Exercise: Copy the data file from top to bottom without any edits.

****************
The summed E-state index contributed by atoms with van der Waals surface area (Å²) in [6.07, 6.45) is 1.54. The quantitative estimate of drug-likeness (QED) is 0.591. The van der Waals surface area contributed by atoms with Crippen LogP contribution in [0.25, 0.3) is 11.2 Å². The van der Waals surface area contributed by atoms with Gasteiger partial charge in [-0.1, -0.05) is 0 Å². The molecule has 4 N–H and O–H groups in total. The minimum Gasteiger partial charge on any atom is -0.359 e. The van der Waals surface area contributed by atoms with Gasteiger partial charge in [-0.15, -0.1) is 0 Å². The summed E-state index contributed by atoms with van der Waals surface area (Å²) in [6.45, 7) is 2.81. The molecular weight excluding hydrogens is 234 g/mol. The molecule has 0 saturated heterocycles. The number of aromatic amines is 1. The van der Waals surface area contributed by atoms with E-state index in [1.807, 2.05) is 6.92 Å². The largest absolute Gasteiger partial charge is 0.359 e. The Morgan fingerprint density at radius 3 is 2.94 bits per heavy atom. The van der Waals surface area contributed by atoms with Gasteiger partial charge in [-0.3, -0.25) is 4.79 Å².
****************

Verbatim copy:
The summed E-state index contributed by atoms with van der Waals surface area (Å²) in [6.07, 6.45) is 1.54. The quantitative estimate of drug-likeness (QED) is 0.591. The van der Waals surface area contributed by atoms with Crippen LogP contribution in [0.25, 0.3) is 11.2 Å². The van der Waals surface area contributed by atoms with Gasteiger partial charge in [-0.1, -0.05) is 0 Å². The molecule has 4 N–H and O–H groups in total. The minimum Gasteiger partial charge on any atom is -0.359 e. The van der Waals surface area contributed by atoms with Gasteiger partial charge in [-0.15, -0.1) is 0 Å². The summed E-state index contributed by atoms with van der Waals surface area (Å²) in [6.45, 7) is 2.81. The molecular weight excluding hydrogens is 234 g/mol. The molecule has 0 saturated heterocycles. The number of aromatic amines is 1. The van der Waals surface area contributed by atoms with E-state index in [1.807, 2.05) is 6.92 Å². The largest absolute Gasteiger partial charge is 0.359 e. The Morgan fingerprint density at radius 3 is 2.94 bits per heavy atom. The van der Waals surface area contributed by atoms with Gasteiger partial charge in [-0.3, -0.25) is 4.79 Å².